Og felt his courage slipping in spite of the confidence that his new weapon gave him, but even with the fear that instinctively made him want to turn back and give up the task of chasing the leopard, came a feeling of superiority, a desire to dominate, to conquer, and he knew that if he should turn back now he would lose some of his self-respect. He would feel that he was a coward. And so with a word of encouragement to Ru, Og took the leadership, as always, and started stealthily through the ravine.
But they had scarcely traversed a quarter of the distance up the valley when out of the thick jungle-like forest at the entrance slipped a sleek, tawny, black-spotted form. Like a sinister shadow, its markings blending with the play of sunlight and shadows in the undergrowth it loped forward. Soundlessly, with the movement of grace and strength that belongs to the cat family alone, it leaped on the fallen tree behind which Og and Ru had crouched and ran noiselessly along this until it reached the center. Then suddenly with a soft hiss, it dropped to its belly on the log. Its green eyes grew to slits and glared about, and its small ears lay back against its head as it cautiously tested the air and peered suspiciously into every shadow and clump of undergrowth.
For some time it crouched thus, then slowly, stealthily it got up and dropped from the log to the ground where it nosed about in the spot where Og and Ru had been. Then, picking up the trail they had left, it loped silently up the valley a score of paces before it stopped and dropped to its belly again and peered toward the far end of the ravine.
Presently it began to slink forward again cautiously, craftily, a sinister fire glowing in its wicked eyes as it watched the undergrowth on every side.
More than half-way up the narrow valley, Og and Ru suddenly found themselves following a narrow trail that would scarcely have been perceptible to any but the woods-trained eyes of the Hairy boys. It was made by the coming and going of soft padded feet, and was so faint that at times Og could not follow it save by the musky odor that clung to the undergrowth. It was the trail that lead directly to the leopard's den in the rock a hundred paces further up the valley. Og gave a grunt of warning then, and despite the fact that they had been moving soundlessly and carefully through the forest, their advance became even more cautious. Og in the lead had shifted his shield to his back and had strung his bow with an arrow, for some strange sixth sense within him made him realize that danger lurked very near.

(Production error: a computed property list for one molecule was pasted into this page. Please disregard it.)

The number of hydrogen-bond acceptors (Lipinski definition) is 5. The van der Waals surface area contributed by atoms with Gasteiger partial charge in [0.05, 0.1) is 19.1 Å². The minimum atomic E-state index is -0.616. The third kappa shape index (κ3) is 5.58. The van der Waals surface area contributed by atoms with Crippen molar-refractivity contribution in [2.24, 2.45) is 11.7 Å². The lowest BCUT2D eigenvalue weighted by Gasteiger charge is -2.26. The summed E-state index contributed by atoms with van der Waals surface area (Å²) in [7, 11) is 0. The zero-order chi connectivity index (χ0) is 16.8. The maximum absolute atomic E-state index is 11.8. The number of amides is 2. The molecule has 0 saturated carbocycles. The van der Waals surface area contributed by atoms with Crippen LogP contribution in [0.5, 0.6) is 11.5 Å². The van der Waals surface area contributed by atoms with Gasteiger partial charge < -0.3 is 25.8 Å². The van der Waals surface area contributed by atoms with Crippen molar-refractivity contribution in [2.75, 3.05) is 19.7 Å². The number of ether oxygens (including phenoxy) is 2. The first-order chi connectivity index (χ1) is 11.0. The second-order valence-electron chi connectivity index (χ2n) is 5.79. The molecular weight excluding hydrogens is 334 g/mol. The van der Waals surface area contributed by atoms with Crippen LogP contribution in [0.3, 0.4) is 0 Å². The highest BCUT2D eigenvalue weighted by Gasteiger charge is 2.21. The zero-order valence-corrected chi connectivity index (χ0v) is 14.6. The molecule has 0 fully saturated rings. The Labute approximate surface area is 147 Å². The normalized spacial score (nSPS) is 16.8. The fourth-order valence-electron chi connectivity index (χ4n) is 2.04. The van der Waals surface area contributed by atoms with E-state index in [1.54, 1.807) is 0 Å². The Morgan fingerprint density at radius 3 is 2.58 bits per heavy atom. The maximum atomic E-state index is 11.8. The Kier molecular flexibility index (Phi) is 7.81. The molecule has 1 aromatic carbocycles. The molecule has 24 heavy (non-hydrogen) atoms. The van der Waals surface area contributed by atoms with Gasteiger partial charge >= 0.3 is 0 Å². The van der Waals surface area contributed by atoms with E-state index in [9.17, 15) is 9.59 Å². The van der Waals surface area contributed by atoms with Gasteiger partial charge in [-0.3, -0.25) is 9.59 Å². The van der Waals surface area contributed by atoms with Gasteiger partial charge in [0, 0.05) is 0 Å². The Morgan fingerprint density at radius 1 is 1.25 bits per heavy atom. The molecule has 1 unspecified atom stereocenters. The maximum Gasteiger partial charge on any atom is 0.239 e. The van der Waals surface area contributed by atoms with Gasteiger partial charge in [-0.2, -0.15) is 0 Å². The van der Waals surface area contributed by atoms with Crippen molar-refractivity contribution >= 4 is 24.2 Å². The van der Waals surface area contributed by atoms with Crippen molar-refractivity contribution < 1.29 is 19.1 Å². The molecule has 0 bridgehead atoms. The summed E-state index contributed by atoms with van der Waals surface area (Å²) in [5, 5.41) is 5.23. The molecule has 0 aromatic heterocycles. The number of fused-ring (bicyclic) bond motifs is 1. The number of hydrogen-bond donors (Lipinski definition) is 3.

As they came under the shadow of a rock around the base of which the leopard's trail ran, Og paused a moment and looked upward. But as he did so Ru gave a startled cry and clutched his arm. Turning, Og saw crouched in the trail behind them, ears back, tail lashing, green eyes glowing fiercely and great jaws open, exposing murderous fangs, the leopard they were hunting. Instead of being the hunters Og realized that they were the hunted. Even as they looked like a tawny thunderbolt it leaped and came hurtling through the air.